Now that Udta Punjab has released, are you relieved?
I am very happy that the film has finally released I am glad to be part of Udta Punjab, which talks about a very serious problem. It is a triumph for Abhishek Chaubey, the film’s director. Now that the film has released, it is going to do the talking. The wait now is to see how the audience reacts to the film.
Did you ever have a brush with censorship in the past and do you think it is time the Cinematograph Act, 1952, is overhauled?
No, I have never experinced such a major censor problem with my movies before. In fact, a battle against censorship has never been fought like this before, that it became a movement. As we move ahead with time, the laws related to art and culture need to be reassessed, including the Act we have for film certification.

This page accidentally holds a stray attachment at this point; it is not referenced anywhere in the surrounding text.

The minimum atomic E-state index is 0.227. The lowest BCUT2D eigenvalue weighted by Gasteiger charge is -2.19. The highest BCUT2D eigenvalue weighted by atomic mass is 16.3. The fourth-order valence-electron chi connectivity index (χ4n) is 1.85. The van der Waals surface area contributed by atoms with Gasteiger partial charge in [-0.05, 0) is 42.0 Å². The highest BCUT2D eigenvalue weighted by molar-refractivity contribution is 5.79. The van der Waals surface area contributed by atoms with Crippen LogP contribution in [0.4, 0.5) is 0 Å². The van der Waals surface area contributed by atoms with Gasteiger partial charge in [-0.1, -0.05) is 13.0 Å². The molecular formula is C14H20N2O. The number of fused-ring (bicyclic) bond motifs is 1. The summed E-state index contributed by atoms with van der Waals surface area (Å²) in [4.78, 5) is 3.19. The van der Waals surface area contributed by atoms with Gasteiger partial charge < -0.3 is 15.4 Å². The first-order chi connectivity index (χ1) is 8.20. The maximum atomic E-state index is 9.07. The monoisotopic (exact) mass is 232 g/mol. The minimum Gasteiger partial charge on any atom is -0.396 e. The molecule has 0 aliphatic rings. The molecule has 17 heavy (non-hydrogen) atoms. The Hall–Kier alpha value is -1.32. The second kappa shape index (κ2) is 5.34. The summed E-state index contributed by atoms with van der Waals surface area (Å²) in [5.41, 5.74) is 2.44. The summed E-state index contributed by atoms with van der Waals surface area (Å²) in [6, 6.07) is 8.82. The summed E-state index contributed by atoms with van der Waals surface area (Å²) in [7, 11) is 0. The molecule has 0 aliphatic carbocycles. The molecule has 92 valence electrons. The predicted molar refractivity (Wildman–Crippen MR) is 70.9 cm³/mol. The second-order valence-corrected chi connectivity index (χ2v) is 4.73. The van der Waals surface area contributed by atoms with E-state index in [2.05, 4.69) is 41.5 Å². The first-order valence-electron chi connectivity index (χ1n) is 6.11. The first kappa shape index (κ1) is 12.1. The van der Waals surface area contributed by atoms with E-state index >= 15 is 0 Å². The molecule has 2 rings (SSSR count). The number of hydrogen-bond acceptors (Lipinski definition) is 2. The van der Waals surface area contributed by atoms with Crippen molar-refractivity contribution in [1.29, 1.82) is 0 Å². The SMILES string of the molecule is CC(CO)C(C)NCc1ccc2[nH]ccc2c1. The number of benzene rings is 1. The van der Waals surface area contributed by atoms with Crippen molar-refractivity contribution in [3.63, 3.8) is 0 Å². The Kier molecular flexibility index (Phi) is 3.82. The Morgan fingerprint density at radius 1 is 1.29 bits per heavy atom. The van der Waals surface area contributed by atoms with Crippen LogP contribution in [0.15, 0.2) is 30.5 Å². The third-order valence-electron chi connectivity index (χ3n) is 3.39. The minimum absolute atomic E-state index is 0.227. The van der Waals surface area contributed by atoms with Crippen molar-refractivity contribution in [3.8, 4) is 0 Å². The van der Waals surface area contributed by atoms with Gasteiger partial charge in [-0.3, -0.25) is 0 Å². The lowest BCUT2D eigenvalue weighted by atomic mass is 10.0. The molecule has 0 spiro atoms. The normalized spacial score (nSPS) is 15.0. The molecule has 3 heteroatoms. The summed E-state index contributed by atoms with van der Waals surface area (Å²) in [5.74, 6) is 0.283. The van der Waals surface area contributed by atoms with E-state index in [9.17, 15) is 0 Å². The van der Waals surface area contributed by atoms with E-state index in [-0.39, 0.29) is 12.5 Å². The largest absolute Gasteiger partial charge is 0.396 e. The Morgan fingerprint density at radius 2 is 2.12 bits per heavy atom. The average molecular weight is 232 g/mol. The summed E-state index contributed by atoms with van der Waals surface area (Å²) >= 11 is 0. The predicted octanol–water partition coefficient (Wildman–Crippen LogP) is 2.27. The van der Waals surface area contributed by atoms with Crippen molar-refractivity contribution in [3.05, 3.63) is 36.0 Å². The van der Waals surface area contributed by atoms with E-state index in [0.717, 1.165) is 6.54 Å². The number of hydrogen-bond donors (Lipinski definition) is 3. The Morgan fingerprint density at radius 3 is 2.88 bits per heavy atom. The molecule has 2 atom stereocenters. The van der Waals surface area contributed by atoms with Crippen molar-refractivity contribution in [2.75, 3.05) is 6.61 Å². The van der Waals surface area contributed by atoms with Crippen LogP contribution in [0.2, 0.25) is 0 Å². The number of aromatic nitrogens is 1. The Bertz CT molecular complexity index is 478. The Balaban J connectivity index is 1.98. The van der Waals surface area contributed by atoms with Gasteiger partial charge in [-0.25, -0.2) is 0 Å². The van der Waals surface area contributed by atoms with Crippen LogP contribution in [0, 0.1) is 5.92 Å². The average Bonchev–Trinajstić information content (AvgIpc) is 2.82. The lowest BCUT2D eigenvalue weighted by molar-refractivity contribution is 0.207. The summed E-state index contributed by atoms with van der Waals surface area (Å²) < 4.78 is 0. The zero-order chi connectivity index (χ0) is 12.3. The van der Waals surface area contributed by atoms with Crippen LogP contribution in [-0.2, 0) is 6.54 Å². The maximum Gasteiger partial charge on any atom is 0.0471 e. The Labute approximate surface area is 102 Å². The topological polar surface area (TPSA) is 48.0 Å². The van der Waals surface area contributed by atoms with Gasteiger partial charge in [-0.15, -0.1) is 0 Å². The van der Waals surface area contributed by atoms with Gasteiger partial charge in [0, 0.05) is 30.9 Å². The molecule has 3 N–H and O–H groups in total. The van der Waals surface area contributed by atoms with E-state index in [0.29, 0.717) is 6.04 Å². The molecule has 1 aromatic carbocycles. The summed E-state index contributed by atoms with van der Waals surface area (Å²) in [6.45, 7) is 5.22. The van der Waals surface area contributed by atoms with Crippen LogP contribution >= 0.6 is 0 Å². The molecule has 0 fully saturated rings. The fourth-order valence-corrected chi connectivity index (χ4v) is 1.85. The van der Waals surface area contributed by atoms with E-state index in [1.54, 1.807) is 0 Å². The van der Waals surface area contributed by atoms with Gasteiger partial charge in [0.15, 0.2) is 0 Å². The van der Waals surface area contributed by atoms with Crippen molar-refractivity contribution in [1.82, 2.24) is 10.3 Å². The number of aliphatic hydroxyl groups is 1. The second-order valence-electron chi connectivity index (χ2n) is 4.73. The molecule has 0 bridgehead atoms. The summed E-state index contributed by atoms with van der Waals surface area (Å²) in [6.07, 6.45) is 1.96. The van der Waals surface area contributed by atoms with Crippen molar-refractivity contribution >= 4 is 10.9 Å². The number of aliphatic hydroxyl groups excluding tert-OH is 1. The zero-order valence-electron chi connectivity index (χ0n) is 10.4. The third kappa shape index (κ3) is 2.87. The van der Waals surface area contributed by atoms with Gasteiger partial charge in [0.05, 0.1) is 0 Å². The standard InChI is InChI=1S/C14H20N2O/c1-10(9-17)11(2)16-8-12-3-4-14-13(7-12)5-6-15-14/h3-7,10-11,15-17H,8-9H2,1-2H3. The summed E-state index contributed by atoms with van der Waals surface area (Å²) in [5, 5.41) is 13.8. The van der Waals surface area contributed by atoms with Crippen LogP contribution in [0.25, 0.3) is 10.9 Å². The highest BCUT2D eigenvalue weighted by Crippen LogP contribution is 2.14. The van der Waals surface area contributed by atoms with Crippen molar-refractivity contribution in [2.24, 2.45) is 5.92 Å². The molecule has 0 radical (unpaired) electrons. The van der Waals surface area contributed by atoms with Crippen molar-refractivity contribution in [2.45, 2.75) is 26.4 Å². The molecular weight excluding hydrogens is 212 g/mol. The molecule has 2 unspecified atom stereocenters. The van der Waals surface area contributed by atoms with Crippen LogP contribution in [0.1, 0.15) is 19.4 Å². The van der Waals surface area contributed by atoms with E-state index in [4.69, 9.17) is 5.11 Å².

After R Balki directed you in Ki and Ka, you worked with Chaubey. How was the experience of working with these directors for the first time?
Both of them are very different in their style and approach to cinema. Balki was more sweet and so was the world he created. Chaubey, on the other hand, is more gritty and tells stories set in a dark world. He has explored the drug problem and its effects with amazing expertise. The way Ki and Ka was
not a documentary on gender equality, Udta Punjab is not a documentary on drugs. At the end of the day, we are making films. Our job is to entertain. I am lucky to have done two very different kinds of cinema that explored very different topics.
After being cast opposite Arjun Kapoor, how do you see your pairing with Diljit Dosanjh?
When Abhishek told me that he was thinking of casting Diljit opposite me, I told him that we should go ahead with it. I was excited that I was getting to work with someone like him for the first time. He is very sweet and humble. All the preparation for the film was done diligently by Abhishek. As the director, he guided us through that world and our characters.
What is the next film in your kitty?